While the veterans Swarzak and Bruce are out of Seattle’s rebuilding plans and already shipped out, and Bautista (11.48 ERA in MLB) has not exactly shown that he can be a future star, this trade will end up with a thumbs up from all of Seattle even if just Kelenic and Dunn eventually contribute at a high level.
Diaz and Cano have shown an inability to become their old selves again, and Seattle was smart to sell high on both of them, absorbing potentially elite prospects in the process.
The Worst Trade the Seattle Mariners Have Made Since 2010: Seattle Acquires Jean Segura, Mitch Haniger, and Zac Curtis From the Arizona Diamondbacks for Ketel Marte and Taijuan Walker (November 23, 2016)
I first have to mention that this trade is not all bad for the Mariners. When consistently healthy, Mitch Haniger is an All-Star level player who received MVP votes in 2018. But sometimes the only way to evaluate trades is a simple system: whoever got the single best player won the deal.
Ketel Marte, though it took some time, is far and away the most productive player involved in this blockbuster.
After slashing a puny .259/.287/.323 in his final season in the Emerald City, Marte was shipped off to the D-Backs, an up-and-down team willing to take a chance on a guy with loads of potential and little consistency. In every way, Marte delivered in a career 2019 season.
Marte slashed .329/.389/.592 with 32 home runs, 92 runs batted in, 10 steals, 53 walks, 337 total bases, 7.2 Baseball-Reference, and a 149 OPS+. Earning a fourth-place finish in the National League MVP voting and an All-Star Game appearance for the first time, Marte also dazzled on defense, posting six defensive runs saved in the outfield and two DRS at second base.
He was at first considered the B-side of the deal. Taijuan Walker had shown high-end starter potential with the Mariners since his MLB debut in 2013, and Arizona had targeted front-line rotation pieces for some time. Walker, unfortunately, flamed out fast due to injuries, Tommy John surgery, and struggles to adjust even when health was no issue.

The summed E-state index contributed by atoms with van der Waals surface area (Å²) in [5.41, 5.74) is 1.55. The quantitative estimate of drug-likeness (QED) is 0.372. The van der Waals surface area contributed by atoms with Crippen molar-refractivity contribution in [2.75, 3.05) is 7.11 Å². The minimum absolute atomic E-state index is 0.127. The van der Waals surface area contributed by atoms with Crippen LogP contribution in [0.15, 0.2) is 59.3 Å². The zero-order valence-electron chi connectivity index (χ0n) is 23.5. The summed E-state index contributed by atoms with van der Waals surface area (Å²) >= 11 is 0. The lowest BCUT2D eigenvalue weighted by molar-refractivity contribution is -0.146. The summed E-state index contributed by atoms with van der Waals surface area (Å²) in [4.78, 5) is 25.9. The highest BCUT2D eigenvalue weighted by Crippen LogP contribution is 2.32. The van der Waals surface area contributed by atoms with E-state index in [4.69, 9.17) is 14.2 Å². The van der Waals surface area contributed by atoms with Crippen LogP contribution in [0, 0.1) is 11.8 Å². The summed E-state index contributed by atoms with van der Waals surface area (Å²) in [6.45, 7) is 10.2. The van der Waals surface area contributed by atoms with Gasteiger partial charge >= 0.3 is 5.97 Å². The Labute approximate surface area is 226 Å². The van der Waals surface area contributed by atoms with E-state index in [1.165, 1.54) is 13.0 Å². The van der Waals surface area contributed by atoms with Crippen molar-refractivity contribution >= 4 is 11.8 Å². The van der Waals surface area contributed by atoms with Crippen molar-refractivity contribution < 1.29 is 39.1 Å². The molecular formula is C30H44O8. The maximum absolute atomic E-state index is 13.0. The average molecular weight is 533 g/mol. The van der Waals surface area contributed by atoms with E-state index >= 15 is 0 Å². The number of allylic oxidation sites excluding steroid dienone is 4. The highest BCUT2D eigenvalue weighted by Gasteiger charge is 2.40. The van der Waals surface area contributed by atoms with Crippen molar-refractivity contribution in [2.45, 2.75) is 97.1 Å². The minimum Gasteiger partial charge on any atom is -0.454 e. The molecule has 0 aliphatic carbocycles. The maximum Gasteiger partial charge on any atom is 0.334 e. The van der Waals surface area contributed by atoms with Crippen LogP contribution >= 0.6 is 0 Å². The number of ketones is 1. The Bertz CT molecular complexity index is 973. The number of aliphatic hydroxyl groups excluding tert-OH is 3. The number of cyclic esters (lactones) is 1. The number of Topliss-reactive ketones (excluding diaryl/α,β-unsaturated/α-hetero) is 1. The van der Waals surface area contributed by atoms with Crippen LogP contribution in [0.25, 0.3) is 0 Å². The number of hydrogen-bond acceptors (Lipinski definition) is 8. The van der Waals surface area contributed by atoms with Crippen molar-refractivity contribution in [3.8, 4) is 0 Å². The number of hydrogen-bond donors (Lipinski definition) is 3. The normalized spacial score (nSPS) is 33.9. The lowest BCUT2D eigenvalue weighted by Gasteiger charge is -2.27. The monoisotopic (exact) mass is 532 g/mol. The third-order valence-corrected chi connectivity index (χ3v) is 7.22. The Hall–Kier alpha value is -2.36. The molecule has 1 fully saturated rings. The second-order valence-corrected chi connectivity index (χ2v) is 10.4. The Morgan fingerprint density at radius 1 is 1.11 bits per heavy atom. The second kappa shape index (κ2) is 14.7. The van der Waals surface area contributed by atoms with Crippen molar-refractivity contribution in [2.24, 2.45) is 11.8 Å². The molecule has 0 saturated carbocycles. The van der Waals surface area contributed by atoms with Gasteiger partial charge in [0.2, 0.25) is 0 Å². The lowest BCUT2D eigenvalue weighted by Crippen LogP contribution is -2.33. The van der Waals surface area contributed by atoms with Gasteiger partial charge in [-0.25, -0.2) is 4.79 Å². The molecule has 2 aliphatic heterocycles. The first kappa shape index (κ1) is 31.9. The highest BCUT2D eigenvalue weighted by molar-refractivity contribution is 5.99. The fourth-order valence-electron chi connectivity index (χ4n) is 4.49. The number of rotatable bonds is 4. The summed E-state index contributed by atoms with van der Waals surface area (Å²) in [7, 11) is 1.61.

Walker only pitched 171.1 innings in three seasons with the Diamondbacks, the bulk of which came in his 9-9, 3.49 ERA 2017 season. This could have been a disaster of a trade in hindsight for the Diamondbacks, especially since the 27-year-old Walker has returned to Seattle on a one-year free agency deal.
Jean Segura was a valued trade piece from Seattle to the Philadelphia Phillies after his All-Star 2018 season, a trade that got Seattle the services of young shortstop J.P. Crawford, but neither have come close to replicating Marte’s insane 2019 season.
Even if the Mariners weren’t actively trying to win right now, how incredible would it be to have Marte as a trade chip for contending teams? Imagine the haul you could grab, and restock your farm system with, for a .981 OPS superstar. The trade was not a total wash for Seattle, but with Marte’s emergence, a regrettable one indeed.
Stay tuned to Baseball Essential over the next few weeks for more on the best and worst trades made by all 30 MLB clubs over the past 10 years.